In our culture, it’s perfectly acceptable to defame yourself in front of others. In fact, it seems totally normal to say something like, “I’m so fat”. However, if you say something like, “I look sexy in this swimsuit”, you are considered conceited or a bitch. [Stefani comment: yikes!] It’s no wonder we are so quick to put ourselves down.
The first step to changing your self-talk is by being aware of when you say these things and eliminating negative statements from your internal and external dialogue. Statements such as “I’m so stupid” or “I look so gross in this outfit” are harsh words of self-hate. When you stop saying them, you begin to stop thinking them and can more easily reprogram the feelings about yourself. We have the power to change our beliefs and thoughts, which is a powerful mechanism when it comes to feeling sexy and confident as the woman you are today.
The second part of this equation is to censor negative judgments and criticisms of others. As a culture, we seem to tolerate and even find humor in shaming other women about their appearance, their habits and the way that they do things (ranging from criticizing a woman’s driving to the way she raises her children). The areas that we are quick to criticize and judge others are usually areas where we feel vulnerable ourselves. We use this as a way to make ourselves feel better, however doing so only feeds our insecurities and feelings of unworthiness.
The judgments we make of ourselves and others can manifest in less obvious ways that you may not be aware of. It’s important to recognize the various things we do that feed our insecurities in order to deconstruct our core issues and foster self-love, while promoting a culture that no longer considers it acceptable to put other women down.
Here are 5 less obvious habits that we have, which prevent us from cultivating self-love:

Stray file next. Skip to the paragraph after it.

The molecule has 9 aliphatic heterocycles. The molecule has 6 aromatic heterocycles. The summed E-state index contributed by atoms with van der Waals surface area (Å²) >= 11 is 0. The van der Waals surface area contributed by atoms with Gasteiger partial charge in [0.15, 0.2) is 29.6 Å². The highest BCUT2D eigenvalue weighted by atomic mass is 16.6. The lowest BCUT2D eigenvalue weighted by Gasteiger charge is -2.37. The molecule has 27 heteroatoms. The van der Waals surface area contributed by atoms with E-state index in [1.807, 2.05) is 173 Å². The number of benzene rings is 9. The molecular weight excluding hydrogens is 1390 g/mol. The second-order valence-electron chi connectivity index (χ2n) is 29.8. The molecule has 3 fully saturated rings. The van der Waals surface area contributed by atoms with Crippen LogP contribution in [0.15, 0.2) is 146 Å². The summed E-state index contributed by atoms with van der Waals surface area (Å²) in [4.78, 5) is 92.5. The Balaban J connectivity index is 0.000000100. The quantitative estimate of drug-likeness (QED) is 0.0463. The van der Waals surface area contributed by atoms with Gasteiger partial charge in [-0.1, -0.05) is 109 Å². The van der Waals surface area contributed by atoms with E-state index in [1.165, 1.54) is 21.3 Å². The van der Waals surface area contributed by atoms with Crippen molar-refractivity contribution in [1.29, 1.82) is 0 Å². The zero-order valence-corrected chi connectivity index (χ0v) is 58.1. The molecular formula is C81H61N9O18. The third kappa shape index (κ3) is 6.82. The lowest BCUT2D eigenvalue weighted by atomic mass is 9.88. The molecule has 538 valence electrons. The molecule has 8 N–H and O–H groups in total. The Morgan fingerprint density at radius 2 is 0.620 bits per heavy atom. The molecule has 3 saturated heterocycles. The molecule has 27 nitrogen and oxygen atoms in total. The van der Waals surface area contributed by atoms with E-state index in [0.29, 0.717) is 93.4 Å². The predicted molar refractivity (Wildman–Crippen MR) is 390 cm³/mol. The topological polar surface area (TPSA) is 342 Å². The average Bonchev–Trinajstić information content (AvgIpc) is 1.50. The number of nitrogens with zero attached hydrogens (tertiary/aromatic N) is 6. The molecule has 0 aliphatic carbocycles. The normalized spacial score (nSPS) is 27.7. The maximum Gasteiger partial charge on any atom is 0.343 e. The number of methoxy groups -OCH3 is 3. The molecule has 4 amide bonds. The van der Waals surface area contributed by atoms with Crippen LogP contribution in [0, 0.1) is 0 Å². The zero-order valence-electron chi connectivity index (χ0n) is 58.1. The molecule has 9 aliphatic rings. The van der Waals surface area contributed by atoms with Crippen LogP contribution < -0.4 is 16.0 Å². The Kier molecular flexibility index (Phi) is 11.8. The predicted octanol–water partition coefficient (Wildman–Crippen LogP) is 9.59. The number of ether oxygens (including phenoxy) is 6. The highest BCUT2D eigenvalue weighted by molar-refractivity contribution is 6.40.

#1 – Deflecting Compliments
How many times have you deflected a compliment from someone? A friend tells you that you are beautiful or talented and you reply by negating it or blowing it off. We do this because we feel that it conflicts with the way we feel about ourselves or that the person didn’t really mean it because you don’t believe it.
Rather than deflecting a compliment, simply say “thank you”. Then use this as an opportunity to reflect on why your initial urge was to react by denying it. As long as you continue to deflect or deny compliments, you will perpetuate negative feelings about yourself.
#2 – Changing Your Actions
We often change our actions in response to our fear of being judged. We order a different item on the menu when we are out on a date. We set up our yoga mat in the back corner so no one can see us. We put on makeup before going grocery shopping because we want to appear more put together. We put three layers of self-defense over our bathing suit so people can’t see our ‘flaws’.
The reality is that you cannot change or control other people’s perceptions. You also don’t need anyone else’s approval or acceptance in order to love yourself or feel worthy. In fact, if you rely on gaining approval to feel worthy, you will never actually love yourself.
It’s important to practice being more real and owning your uncool self. Be willing to fall over in yoga class, eat a burger and fries with your hands on a date (if that’s what you want to eat) or show up with your hair out of place. Make every effort to show up as yourself and never change your actions based on your fear of being judged.
If you feel yourself resisting this task, then ask yourself why. It’s important to use these moments as a cue to dig deep and think about why you feel this way. Also, know that you are not alone and women feel this way all the time!
#3 – Seeking Validation
Many of us are perfectionists who seek out approval and validation from others in order to feel worthy. However, this prevents us from feeling worthy because we cannot control the way other people view us. We need to love ourselves first before we can receive love from others.
Pay attention to whether your words or actions are the result of a need for validation. Do you put yourself down in order to receive compliments? Do you rely on social media ‘likes’ to feel better about yourself? It’s OK to enjoy being validated and receive compliments, however this should not be used as a primary vehicle for self-love.
#4 – Comparing Down
We look for people who we perceive as ‘worse’ than us in order to feel better about ourselves. For example, we feel better at the beach because we are not the ‘fattest’. We feel better at the gym because we didn’t ‘finish last’. We feel like we have more self-control because we didn’t eat dessert. This is ridiculous!
This only feeds a cultural standard where judgments are acceptable and promotes our reliance on what other people may think in order to grow our self-worth. Work towards eliminating your desire to compare down in order to feel better about yourself.
In addition, practice being more vulnerable and willing to be the person who ‘finishes last’. Celebrate your imperfections and own the person that you are today.